On August 11, 1963, Dr. Ralph Winter typed a letter to his parents on his typewriter. He was living in western Guatemala with his wife and four daughters, and his parents were in South Pasadena, California. He begins by writing, “Dear Mother and Daddy, The mail time is coming up and I realize that two days will go by before it is possible again to send a letter.” He has just returned from a Presbytery meeting in San Felipe on the hot coast. He slept in a dorm room at the new Seminary. One afternoon rain storm was so fierce that his stuff, which was ten feet away from a window that was only open a quarter of an inch, got wet. Thirty five men packed into a very small room without windows that looked like a shack for 6-hour sessions per day. They had to close the only door when the pouring rain diminished hope of conversation. Winter is glad to be home in San Juan Ostuncalco.
Dr. Winter and his helpers are working on constructing church benches for the Quiche Bible Institute. They have asked for seventy two. The need is to get an advance on the order quickly and to purchase $350 or $450 worth of more equipment just for this order. Winter and his crew will clear only $150 on this order, yet will then be in good condition to take further orders up to 400 more for Guatemala alone. Winter says, “Our prices are about half what others charge and the market is very extensive considering Central America with its 500 churches.” The next project along the lines of supplies is communion trays. This may sound silly to his parents, but there is a crying need for them. At this time, even the best churches have crummy ones and the small communion glasses cannot be made in Guatemala. Extra equipment will be useful for various other projects as well.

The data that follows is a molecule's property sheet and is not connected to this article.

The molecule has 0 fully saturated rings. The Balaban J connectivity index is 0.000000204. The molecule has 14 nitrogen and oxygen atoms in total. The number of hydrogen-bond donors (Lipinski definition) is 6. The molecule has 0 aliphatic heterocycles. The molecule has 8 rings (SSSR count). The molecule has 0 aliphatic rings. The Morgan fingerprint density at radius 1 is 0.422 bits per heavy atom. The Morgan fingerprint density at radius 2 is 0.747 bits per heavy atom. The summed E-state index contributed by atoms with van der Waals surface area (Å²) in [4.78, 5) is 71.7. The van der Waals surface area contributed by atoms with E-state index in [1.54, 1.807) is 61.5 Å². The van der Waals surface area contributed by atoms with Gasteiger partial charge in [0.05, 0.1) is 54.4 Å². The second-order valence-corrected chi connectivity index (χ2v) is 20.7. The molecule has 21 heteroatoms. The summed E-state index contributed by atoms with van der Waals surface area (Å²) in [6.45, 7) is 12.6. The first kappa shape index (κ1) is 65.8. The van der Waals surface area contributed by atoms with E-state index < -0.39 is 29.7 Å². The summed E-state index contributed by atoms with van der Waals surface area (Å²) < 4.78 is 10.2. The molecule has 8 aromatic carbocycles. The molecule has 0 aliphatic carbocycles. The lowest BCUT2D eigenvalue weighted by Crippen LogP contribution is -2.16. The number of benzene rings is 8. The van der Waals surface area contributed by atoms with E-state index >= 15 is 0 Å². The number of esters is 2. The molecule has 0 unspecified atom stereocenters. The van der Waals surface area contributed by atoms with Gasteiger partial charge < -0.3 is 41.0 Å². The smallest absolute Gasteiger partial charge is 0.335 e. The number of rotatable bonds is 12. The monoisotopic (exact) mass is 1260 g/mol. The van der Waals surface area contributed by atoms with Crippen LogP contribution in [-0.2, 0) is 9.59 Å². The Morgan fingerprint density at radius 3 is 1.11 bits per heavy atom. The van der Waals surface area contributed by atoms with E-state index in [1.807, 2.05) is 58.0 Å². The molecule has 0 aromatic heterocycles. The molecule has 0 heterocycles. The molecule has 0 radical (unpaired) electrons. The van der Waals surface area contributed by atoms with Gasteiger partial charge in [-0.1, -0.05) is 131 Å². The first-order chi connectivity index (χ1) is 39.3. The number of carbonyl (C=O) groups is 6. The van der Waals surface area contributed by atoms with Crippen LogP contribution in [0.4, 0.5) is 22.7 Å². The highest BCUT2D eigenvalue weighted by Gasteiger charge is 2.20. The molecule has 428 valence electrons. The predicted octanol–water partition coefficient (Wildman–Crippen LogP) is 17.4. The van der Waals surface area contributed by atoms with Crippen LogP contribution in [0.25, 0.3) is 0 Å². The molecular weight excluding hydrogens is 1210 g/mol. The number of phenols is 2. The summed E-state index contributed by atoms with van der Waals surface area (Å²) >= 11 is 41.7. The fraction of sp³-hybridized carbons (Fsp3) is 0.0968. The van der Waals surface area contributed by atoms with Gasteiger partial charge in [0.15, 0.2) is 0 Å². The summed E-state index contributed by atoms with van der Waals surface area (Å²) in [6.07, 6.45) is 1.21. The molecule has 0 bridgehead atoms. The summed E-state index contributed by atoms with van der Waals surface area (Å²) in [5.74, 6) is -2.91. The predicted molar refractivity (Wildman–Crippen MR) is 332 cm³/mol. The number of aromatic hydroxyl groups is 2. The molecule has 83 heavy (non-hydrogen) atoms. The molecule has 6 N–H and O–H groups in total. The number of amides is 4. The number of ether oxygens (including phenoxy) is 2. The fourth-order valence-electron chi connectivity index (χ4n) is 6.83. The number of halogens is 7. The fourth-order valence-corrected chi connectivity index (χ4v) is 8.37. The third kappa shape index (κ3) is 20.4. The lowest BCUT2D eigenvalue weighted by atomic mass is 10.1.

At a meeting the night before, two fellows suggested out of the blue that they want to take on resurrecting a little church up the mountain as a project. Winter is quite happy about this. Six poor men are eating on their own in the town and, Winter writes in pen in the margin, the families with whom they eat are getting tired of them. Now Winter and others want to open a small restaurant as a model business for the locals. “We already have the place, right on the square in town, and with a little corrugated iron roofing over an interior patio and a few utensils they’ll be in business—for their own needs and others. Also a washing center” [is needed in this location.] Winter acknowledges that all of this will take time. At the moment, he is writing an article for the Guatemala News while his wife Roberta is struggling with Sunday school lessons. They are also planning the September 15th exhibit in the national fair, so due to all that is going on, they may have to postpone coming home in November or December rather than October.